As a result of these and other issues, most new investors in the carwash business began to build exterior or express carwash locations, which required very little labor, were less costly to build and equip, required less land and were easier for which to obtain zone permits. And with this mindset, the concept of express maintenance detail services started to wane with carwash operations.
Where things stand today
If nothing really changed and things more or less remained the same for carwash operators, they would be fine — at least the full service and exterior wash operations that were doing a healthy volume of business would be. But for others not reaching profitable wash volumes, something like express detailing could be just what they needed.
However, with the COVID-19 pandemic sweeping the nation and the world as I write this article, we know things are not the same and will not be the same for quite some time. Even as the U.S. begins to lift quarantines, things will not go back to normal immediately.
From what I understand, most — if not all — full service carwashes are either completely closed (as in Colorado, at the time of writing this article) or they can stay open offering exterior-only washes but closing the free-vacuum lanes. In addition, with fewer people driving, there are tremendously reduced volumes in most washes, and they will remain low until things get back to normal, and who knows how long that will be?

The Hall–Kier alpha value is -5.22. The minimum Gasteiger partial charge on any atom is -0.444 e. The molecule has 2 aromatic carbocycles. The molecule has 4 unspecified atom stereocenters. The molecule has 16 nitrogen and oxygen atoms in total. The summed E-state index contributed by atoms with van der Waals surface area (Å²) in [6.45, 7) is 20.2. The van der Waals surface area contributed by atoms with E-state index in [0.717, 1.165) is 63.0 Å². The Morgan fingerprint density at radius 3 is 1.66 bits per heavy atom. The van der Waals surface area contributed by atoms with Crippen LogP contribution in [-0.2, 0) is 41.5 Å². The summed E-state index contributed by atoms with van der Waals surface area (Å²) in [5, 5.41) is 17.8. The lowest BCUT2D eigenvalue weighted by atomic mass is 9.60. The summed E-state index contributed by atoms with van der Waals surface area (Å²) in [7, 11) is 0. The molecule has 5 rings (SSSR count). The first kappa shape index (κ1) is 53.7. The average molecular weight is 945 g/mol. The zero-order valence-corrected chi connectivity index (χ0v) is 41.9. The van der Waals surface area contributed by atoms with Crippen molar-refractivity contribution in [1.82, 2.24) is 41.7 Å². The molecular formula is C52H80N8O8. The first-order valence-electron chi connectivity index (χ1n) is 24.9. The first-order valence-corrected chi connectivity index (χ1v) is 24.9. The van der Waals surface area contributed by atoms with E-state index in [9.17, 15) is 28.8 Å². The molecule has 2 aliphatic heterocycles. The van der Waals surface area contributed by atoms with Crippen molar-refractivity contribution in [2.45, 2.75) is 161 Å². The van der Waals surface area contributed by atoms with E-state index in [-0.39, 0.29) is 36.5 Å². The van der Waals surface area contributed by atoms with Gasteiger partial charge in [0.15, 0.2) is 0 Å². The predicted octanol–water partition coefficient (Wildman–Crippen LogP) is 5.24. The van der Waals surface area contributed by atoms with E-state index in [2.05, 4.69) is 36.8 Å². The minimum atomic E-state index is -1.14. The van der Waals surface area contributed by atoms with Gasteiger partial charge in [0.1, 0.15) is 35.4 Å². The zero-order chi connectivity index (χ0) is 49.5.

It seems that during this post-COVID-19 time, carwash operators should be looking for simple sources of revenue. The express maintenance detailing concept can be that source of revenue like it has been for the industry. As for existing exterior carwashes with no indoor space for express detailing, they can put up a portable tent for one or two vehicles somewhere on the property to enjoy the additional revenues that can be generated.
In a future article, I will revisit what is needed for a successful express maintenance detailing operation at your carwash, but for now, let’s work on generating additional profits.
RL “Bud” Abraham has been in the carwash and detailing industries since 1969 and is considered one of the foremost experts in the field. He worked for several carwash manufacturers and started his own company, DETAIL PLUS, in 1986. He was the founder and first executive secretary of the International Detailing Association. Today, he offers consulting services on carwashing and/or detailing to operators and manufacturers. Contact Bud at [email protected]